Housing Works, a non-profit fighting homelessness and HIV/AIDS, opened New York State’s first recreational cannabis store, Housing Works Cannabis Co., last month.
Crowds of cannabis shoppers made their way to the dispensary at 750 Broadway on December 29 and stood in a line that wrapped around the block. The new cannabis store opened its doors at 4:20 p.m. — just in time to fulfill the state’s 2022 deadline to begin selling. The store received more than 2,000 customer reservations before opening day and made 500 sales in a little more than three hours. However, 1,500 customers were turned away at closing time December 29, Housing Works executive director Charles King told Gay City News. He said the lines haven’t relented since the dispensary opened.
Opening a cannabis store was a natural fit for Housing Works, King said. Housing Works operates a bookshop and café and thrift stores to support its work helping people living with HIV/AIDS, experiencing homelessness, and substance use. Many clients have been involved in the criminal justice system.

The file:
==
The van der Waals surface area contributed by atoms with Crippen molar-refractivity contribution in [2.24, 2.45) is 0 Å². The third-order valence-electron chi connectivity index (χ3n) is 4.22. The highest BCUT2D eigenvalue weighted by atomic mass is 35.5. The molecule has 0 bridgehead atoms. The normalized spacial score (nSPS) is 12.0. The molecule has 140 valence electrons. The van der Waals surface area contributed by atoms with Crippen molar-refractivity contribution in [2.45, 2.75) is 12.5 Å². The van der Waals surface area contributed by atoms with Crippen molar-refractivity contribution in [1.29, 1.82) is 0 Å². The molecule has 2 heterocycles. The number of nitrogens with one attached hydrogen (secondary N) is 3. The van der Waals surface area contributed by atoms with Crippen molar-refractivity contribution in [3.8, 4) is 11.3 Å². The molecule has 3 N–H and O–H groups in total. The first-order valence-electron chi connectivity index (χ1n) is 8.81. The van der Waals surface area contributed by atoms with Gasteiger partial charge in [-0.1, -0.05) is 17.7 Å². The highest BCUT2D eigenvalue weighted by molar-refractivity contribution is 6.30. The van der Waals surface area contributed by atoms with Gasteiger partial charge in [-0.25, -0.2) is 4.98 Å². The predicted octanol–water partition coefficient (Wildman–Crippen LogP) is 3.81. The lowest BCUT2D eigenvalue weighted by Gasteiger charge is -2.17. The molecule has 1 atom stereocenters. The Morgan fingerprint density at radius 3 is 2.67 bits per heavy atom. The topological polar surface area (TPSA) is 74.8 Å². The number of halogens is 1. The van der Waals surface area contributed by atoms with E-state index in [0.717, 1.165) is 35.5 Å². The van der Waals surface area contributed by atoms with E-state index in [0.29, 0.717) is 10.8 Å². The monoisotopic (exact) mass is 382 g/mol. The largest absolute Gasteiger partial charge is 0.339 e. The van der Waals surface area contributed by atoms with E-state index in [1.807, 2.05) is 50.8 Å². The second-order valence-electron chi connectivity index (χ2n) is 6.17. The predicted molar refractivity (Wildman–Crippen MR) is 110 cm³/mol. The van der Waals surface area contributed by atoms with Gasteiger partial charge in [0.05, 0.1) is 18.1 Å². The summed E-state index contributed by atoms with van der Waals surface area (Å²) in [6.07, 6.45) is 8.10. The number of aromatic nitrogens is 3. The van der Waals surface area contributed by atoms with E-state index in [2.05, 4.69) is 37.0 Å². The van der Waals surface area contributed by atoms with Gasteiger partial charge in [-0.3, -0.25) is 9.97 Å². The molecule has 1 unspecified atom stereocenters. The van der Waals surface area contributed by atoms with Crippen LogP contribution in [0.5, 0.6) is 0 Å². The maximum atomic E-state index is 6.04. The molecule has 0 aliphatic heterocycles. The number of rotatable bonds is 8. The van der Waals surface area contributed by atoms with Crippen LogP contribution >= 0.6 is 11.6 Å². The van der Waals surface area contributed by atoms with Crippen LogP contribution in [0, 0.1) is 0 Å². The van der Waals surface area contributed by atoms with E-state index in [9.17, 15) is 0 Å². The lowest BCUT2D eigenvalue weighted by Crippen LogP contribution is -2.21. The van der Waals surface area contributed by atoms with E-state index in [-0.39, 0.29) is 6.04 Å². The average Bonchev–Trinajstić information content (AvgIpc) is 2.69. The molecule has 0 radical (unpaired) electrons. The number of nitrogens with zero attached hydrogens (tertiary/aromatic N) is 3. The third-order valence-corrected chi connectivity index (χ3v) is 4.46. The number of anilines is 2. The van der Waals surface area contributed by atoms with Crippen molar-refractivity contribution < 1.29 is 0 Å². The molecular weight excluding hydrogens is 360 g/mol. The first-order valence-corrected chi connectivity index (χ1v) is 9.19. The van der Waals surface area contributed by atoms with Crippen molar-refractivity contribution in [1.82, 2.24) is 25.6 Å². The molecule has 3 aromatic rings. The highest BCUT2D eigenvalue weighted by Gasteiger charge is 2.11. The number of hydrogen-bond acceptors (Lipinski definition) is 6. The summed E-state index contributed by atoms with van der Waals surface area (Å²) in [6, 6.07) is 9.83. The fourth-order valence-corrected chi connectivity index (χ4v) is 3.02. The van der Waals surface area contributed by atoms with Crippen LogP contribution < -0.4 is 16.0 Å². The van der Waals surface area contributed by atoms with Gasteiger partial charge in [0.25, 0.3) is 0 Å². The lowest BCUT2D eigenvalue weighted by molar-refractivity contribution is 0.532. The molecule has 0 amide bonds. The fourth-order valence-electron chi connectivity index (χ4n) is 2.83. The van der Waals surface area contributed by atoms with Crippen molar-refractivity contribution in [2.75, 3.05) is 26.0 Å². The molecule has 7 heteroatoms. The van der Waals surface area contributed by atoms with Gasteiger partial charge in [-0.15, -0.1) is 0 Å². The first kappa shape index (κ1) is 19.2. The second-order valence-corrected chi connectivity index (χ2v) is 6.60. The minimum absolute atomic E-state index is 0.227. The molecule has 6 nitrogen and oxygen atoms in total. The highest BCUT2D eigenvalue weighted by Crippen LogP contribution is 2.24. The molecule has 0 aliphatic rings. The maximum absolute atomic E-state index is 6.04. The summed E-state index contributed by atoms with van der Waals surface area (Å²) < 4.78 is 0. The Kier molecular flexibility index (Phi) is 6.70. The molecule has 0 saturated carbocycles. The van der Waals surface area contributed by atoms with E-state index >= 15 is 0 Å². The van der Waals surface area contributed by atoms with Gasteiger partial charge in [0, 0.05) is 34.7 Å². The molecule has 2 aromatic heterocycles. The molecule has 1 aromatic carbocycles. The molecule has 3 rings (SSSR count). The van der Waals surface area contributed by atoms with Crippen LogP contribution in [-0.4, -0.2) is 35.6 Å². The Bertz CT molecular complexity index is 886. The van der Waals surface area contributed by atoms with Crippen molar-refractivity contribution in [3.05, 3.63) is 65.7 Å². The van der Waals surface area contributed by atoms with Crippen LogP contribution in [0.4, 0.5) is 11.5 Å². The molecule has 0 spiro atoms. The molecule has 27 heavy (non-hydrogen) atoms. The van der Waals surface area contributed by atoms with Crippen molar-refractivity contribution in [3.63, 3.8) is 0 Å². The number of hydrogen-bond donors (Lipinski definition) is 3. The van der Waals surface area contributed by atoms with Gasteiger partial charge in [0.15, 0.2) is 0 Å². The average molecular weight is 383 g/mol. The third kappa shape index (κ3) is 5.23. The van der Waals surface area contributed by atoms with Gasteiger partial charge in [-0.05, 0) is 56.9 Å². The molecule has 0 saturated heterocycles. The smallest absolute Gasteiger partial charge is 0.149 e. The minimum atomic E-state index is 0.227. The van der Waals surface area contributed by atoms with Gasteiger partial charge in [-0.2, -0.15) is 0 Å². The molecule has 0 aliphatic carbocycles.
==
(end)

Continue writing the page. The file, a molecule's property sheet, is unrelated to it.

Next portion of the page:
“The common denominators for those people are substance use disorder and experience with homelessness,” King said. “We saw entering the cannabis market as a very direct way to address those issues.”
King said proceeds from the cannabis sales will go directly into the dispensary’s reentry program for people who were formerly incarcerated for drug-related crimes, especially cannabis. People will be trained for careers and entrepreneurship opportunities in the emerging cannabis industry. A small percentage will go toward Housing Works’ cannabis advocacy.
Now the staff just has to keep up with the flood of people clamoring for cannabis products.
“I think there’s a real pent-up demand that we’re going to be able to continue to meet even as competitors come online,” King said. “I think we can anticipate that kind of demand at the very least until other legal stores open in the vicinity.”
King added that the strong demand is motivated in part by the high quality of the products as well as accurate labeling and marketing.
Eric Bartley, who has been a client of Housing Works for 17 years and is the organization’s main receptionist, agreed. As a cannabis user himself, he appreciates the fact that cannabis is now regulated, organic, and there is an educational and service component to Housing Works Cannabis Co. dispensary.